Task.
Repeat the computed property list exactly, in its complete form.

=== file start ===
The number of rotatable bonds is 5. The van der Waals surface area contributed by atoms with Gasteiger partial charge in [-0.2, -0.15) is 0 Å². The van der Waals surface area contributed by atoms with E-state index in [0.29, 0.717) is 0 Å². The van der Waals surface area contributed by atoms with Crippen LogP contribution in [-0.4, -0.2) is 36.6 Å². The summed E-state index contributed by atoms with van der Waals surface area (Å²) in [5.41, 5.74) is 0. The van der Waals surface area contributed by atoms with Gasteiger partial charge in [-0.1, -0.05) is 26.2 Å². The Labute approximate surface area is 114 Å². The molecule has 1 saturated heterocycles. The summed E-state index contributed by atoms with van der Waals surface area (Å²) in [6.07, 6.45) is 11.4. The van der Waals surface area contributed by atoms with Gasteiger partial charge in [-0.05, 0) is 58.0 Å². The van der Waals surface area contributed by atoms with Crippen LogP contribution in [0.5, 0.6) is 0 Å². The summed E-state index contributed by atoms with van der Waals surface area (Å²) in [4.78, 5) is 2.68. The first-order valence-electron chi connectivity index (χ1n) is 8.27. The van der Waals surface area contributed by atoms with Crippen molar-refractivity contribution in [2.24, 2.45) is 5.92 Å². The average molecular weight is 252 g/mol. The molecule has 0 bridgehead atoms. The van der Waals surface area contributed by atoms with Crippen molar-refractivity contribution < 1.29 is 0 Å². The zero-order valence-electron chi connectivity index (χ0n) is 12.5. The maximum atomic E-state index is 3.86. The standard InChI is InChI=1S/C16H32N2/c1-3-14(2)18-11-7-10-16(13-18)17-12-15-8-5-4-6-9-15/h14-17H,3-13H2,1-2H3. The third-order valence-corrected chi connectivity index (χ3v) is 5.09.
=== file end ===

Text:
The number of rotatable bonds is 5. The van der Waals surface area contributed by atoms with Gasteiger partial charge in [-0.2, -0.15) is 0 Å². The van der Waals surface area contributed by atoms with E-state index in [0.29, 0.717) is 0 Å². The van der Waals surface area contributed by atoms with Crippen LogP contribution in [-0.4, -0.2) is 36.6 Å². The summed E-state index contributed by atoms with van der Waals surface area (Å²) in [5.41, 5.74) is 0. The van der Waals surface area contributed by atoms with Gasteiger partial charge in [-0.1, -0.05) is 26.2 Å². The Labute approximate surface area is 114 Å². The molecule has 1 saturated heterocycles. The summed E-state index contributed by atoms with van der Waals surface area (Å²) in [6.07, 6.45) is 11.4. The van der Waals surface area contributed by atoms with Gasteiger partial charge in [-0.05, 0) is 58.0 Å². The van der Waals surface area contributed by atoms with Crippen LogP contribution in [0.5, 0.6) is 0 Å². The summed E-state index contributed by atoms with van der Waals surface area (Å²) in [4.78, 5) is 2.68. The first-order valence-electron chi connectivity index (χ1n) is 8.27. The van der Waals surface area contributed by atoms with Crippen molar-refractivity contribution in [2.24, 2.45) is 5.92 Å². The average molecular weight is 252 g/mol. The molecule has 0 bridgehead atoms. The van der Waals surface area contributed by atoms with Crippen molar-refractivity contribution < 1.29 is 0 Å². The zero-order valence-electron chi connectivity index (χ0n) is 12.5. The maximum atomic E-state index is 3.86. The standard InChI is InChI=1S/C16H32N2/c1-3-14(2)18-11-7-10-16(13-18)17-12-15-8-5-4-6-9-15/h14-17H,3-13H2,1-2H3. The third-order valence-corrected chi connectivity index (χ3v) is 5.09.